Heartbreak for Shire as AbbVie has second thoughts about $55bn marriage

The transatlantic, tax-inverting union of the two drugmakers may now be off.

by Rachel Savage
Credit: Michael Chen/Flickr
Credit: Michael Chen/Flickr

Shire shares fell off a cliff this morning, after its American paramour AbbVie said it was reconsidering its $55n (£35bn) takeover following a US government clampdown on tax inversion tie-ups.

The British drugmaker’s shares plunged more than 25% to 3,825p after the news broke late last night. They had risen more than 82% this year before today.

Source: Yahoo Finance

AbbVie said its board would meet next week to reconsider the recommendation it made to shareholders back in July. It will ‘consider, among other things, the impact of the US Department of Treasury’s proposed unilateral changes to the tax regulations...including the impact to the fundamental financial benefits of the transaction’.

The potential breakdown of the deal - which would cost AbbVie $1.64bn - looks to have come as a surprise to its target, particularly as the US company’s boss Richard Gonzalez wrote to Shire staff just two weeks ago, gushing that he was ‘more confident than ever about the potential of our combined organisations’.

Shire put out a statement urging AbbVie to push ahead with the tie-up, tersely noting the hefty break fee, which is more than 10 times the average termination payout this year, according to information provider Dealogic.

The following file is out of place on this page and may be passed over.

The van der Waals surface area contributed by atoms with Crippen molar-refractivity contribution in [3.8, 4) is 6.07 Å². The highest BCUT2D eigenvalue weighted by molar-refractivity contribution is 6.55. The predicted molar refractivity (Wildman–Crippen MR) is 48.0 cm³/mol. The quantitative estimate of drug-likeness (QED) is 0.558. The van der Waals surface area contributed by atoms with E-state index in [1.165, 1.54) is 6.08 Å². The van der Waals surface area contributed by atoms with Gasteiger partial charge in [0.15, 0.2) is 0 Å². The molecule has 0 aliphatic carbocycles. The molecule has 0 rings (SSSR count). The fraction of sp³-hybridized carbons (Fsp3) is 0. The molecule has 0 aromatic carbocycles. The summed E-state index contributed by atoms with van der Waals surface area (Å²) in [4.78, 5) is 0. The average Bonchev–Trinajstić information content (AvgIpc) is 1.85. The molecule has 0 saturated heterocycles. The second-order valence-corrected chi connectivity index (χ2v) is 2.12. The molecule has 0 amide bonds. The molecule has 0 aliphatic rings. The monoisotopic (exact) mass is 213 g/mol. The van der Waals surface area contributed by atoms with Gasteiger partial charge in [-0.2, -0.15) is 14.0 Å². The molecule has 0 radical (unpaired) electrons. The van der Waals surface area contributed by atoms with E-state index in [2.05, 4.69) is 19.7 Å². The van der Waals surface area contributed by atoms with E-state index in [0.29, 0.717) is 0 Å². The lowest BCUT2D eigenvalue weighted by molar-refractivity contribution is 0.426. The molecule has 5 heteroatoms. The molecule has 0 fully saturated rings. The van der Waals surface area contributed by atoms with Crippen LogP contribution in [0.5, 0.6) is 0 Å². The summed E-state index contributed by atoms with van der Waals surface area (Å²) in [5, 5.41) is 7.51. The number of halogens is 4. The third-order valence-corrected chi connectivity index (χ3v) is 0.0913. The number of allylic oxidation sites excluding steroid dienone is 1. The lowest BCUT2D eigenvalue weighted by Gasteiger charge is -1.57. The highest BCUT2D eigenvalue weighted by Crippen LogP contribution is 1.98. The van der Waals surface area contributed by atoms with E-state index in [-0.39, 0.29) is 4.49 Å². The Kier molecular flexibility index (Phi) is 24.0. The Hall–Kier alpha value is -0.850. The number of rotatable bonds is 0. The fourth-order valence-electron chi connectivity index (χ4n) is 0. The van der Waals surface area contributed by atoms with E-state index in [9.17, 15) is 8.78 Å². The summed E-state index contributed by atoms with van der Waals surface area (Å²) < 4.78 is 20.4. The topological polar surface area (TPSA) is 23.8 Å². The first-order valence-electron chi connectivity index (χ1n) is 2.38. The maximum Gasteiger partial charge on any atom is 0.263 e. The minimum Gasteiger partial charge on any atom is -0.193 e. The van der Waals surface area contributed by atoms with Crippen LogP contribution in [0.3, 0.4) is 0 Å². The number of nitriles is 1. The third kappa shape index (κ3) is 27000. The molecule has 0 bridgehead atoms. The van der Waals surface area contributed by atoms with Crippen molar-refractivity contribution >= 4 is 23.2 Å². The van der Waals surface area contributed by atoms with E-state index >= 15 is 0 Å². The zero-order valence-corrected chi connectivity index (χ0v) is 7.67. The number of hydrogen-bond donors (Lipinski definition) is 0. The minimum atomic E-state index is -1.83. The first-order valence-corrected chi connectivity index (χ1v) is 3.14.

‘The Board of Shire has not been provided with a detailed analysis of AbbVie’s tax assumptions and AbbVie’s notice does not quantify the anticipated financial impact of the US Treasury Notice on the combination,’ it said. Oo er.

There have been 14 tax inversion deals so far this year, according to Dealogic. US companies have been looking to shift their corporate headquarters to Europe to pay the continent’s lower tax rates and get access to huge cash piles, on which they would have to pay hefty taxes if they were repatriated back across the Atlantic. AbbVie had said it would pay a 13% corporate tax rate, instead of 22%, and that a ‘significant’ chunk of its $10.2bn cash was abroad.

The US government measures announced on September 22nd, which include forcing American businesses to put a fifth of any combined company into the hands of entirely new investors, seem to be having their desired effect. AstraZeneca shares also fell almost 4%, as it looked less likely Pfizer will be back for another bite at the acquisition apple, once the cooling-off period ends next month.

Of course, if Obama really wants to stop companies being so darn ‘unpatriotic’ as to want to pay less in taxes, he needs to cajole Congress into passing proper legislation to ban tax inversions once and for all. Or it could just cut America’s corporate tax rate.

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